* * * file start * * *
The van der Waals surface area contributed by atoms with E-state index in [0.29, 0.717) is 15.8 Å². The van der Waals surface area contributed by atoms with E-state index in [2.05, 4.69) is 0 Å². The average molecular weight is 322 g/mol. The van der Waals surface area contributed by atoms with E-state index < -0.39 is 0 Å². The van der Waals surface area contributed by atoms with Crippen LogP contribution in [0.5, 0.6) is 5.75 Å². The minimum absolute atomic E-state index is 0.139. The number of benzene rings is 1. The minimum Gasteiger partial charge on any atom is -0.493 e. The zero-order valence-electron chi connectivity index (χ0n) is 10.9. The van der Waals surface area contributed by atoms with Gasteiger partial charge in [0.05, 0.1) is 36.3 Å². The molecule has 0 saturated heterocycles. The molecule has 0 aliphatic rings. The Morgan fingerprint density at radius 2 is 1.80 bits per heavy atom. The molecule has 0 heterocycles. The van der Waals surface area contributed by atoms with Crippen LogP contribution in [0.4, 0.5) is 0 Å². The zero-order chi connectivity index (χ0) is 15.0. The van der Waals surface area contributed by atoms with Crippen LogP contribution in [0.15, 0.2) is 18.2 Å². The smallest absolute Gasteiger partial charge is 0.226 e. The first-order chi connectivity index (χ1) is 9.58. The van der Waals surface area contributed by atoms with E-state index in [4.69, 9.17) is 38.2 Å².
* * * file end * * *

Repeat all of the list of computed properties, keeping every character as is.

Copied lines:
The van der Waals surface area contributed by atoms with E-state index in [0.29, 0.717) is 15.8 Å². The van der Waals surface area contributed by atoms with E-state index in [2.05, 4.69) is 0 Å². The average molecular weight is 322 g/mol. The van der Waals surface area contributed by atoms with E-state index < -0.39 is 0 Å². The van der Waals surface area contributed by atoms with Crippen LogP contribution in [0.5, 0.6) is 5.75 Å². The minimum absolute atomic E-state index is 0.139. The number of benzene rings is 1. The minimum Gasteiger partial charge on any atom is -0.493 e. The zero-order valence-electron chi connectivity index (χ0n) is 10.9. The van der Waals surface area contributed by atoms with Gasteiger partial charge in [0.05, 0.1) is 36.3 Å². The molecule has 0 saturated heterocycles. The molecule has 0 aliphatic rings. The Morgan fingerprint density at radius 2 is 1.80 bits per heavy atom. The molecule has 0 heterocycles. The van der Waals surface area contributed by atoms with Crippen LogP contribution in [0.4, 0.5) is 0 Å². The zero-order chi connectivity index (χ0) is 15.0. The van der Waals surface area contributed by atoms with Crippen LogP contribution in [0.15, 0.2) is 18.2 Å². The smallest absolute Gasteiger partial charge is 0.226 e. The first-order chi connectivity index (χ1) is 9.58. The van der Waals surface area contributed by atoms with E-state index in [4.69, 9.17) is 38.2 Å².